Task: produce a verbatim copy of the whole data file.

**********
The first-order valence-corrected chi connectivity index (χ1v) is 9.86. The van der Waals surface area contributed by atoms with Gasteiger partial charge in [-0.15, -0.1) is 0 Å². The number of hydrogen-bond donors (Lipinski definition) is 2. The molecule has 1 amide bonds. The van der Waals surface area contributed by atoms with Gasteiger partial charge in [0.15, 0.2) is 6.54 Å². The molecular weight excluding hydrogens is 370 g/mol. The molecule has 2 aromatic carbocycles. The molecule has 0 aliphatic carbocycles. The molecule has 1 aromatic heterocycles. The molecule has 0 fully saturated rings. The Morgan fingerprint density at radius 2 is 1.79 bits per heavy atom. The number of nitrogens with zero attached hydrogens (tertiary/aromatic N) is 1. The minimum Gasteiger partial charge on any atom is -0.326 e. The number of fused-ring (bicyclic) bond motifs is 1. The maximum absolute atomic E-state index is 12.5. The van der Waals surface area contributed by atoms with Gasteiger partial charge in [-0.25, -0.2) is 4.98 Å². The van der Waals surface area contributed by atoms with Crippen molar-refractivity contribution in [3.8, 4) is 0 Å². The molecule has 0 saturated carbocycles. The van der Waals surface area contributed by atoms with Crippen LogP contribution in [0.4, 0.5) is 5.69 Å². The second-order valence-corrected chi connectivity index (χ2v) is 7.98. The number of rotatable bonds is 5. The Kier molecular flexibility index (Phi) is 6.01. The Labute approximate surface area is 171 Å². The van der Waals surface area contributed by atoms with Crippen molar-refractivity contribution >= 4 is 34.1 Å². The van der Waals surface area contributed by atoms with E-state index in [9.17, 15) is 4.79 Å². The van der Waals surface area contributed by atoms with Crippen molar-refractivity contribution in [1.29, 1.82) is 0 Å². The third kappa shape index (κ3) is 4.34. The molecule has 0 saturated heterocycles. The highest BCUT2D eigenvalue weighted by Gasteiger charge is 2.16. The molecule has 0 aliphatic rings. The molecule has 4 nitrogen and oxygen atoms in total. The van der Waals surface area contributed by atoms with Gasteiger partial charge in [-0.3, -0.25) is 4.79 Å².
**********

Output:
The first-order valence-corrected chi connectivity index (χ1v) is 9.86. The van der Waals surface area contributed by atoms with Gasteiger partial charge in [-0.15, -0.1) is 0 Å². The number of hydrogen-bond donors (Lipinski definition) is 2. The molecule has 1 amide bonds. The van der Waals surface area contributed by atoms with Gasteiger partial charge in [0.15, 0.2) is 6.54 Å². The molecular weight excluding hydrogens is 370 g/mol. The molecule has 2 aromatic carbocycles. The molecule has 0 aliphatic carbocycles. The molecule has 1 aromatic heterocycles. The molecule has 0 fully saturated rings. The Morgan fingerprint density at radius 2 is 1.79 bits per heavy atom. The number of nitrogens with zero attached hydrogens (tertiary/aromatic N) is 1. The minimum Gasteiger partial charge on any atom is -0.326 e. The number of fused-ring (bicyclic) bond motifs is 1. The maximum absolute atomic E-state index is 12.5. The van der Waals surface area contributed by atoms with Gasteiger partial charge in [-0.25, -0.2) is 4.98 Å². The van der Waals surface area contributed by atoms with Crippen molar-refractivity contribution in [3.8, 4) is 0 Å². The molecule has 0 saturated carbocycles. The van der Waals surface area contributed by atoms with Crippen LogP contribution in [0.4, 0.5) is 5.69 Å². The second-order valence-corrected chi connectivity index (χ2v) is 7.98. The number of rotatable bonds is 5. The Kier molecular flexibility index (Phi) is 6.01. The Labute approximate surface area is 171 Å². The van der Waals surface area contributed by atoms with Crippen molar-refractivity contribution >= 4 is 34.1 Å². The van der Waals surface area contributed by atoms with E-state index in [9.17, 15) is 4.79 Å². The van der Waals surface area contributed by atoms with Crippen molar-refractivity contribution in [1.29, 1.82) is 0 Å². The third kappa shape index (κ3) is 4.34. The molecule has 0 saturated heterocycles. The highest BCUT2D eigenvalue weighted by Gasteiger charge is 2.16. The molecule has 0 aliphatic rings. The molecule has 4 nitrogen and oxygen atoms in total. The van der Waals surface area contributed by atoms with Gasteiger partial charge in [-0.3, -0.25) is 4.79 Å².